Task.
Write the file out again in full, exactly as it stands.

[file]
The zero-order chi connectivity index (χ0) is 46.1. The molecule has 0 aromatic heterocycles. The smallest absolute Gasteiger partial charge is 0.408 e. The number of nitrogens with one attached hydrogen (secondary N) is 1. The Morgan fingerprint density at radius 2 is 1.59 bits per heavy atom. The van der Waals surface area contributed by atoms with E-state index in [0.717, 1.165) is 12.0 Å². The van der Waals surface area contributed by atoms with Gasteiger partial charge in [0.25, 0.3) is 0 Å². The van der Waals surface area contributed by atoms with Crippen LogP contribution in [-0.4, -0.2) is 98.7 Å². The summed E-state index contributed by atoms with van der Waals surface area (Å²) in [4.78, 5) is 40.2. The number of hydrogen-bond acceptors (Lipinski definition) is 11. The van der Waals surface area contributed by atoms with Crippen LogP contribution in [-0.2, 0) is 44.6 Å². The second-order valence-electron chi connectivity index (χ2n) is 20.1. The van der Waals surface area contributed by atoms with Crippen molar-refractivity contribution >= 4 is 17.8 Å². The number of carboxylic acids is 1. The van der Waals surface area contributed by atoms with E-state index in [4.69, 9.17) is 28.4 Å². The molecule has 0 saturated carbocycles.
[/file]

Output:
The zero-order chi connectivity index (χ0) is 46.1. The molecule has 0 aromatic heterocycles. The smallest absolute Gasteiger partial charge is 0.408 e. The number of nitrogens with one attached hydrogen (secondary N) is 1. The Morgan fingerprint density at radius 2 is 1.59 bits per heavy atom. The van der Waals surface area contributed by atoms with E-state index in [0.717, 1.165) is 12.0 Å². The van der Waals surface area contributed by atoms with Gasteiger partial charge in [0.25, 0.3) is 0 Å². The van der Waals surface area contributed by atoms with Crippen LogP contribution in [-0.4, -0.2) is 98.7 Å². The summed E-state index contributed by atoms with van der Waals surface area (Å²) in [4.78, 5) is 40.2. The number of hydrogen-bond acceptors (Lipinski definition) is 11. The van der Waals surface area contributed by atoms with Crippen LogP contribution in [-0.2, 0) is 44.6 Å². The second-order valence-electron chi connectivity index (χ2n) is 20.1. The van der Waals surface area contributed by atoms with Crippen molar-refractivity contribution >= 4 is 17.8 Å². The number of carboxylic acids is 1. The van der Waals surface area contributed by atoms with E-state index in [4.69, 9.17) is 28.4 Å². The molecule has 0 saturated carbocycles.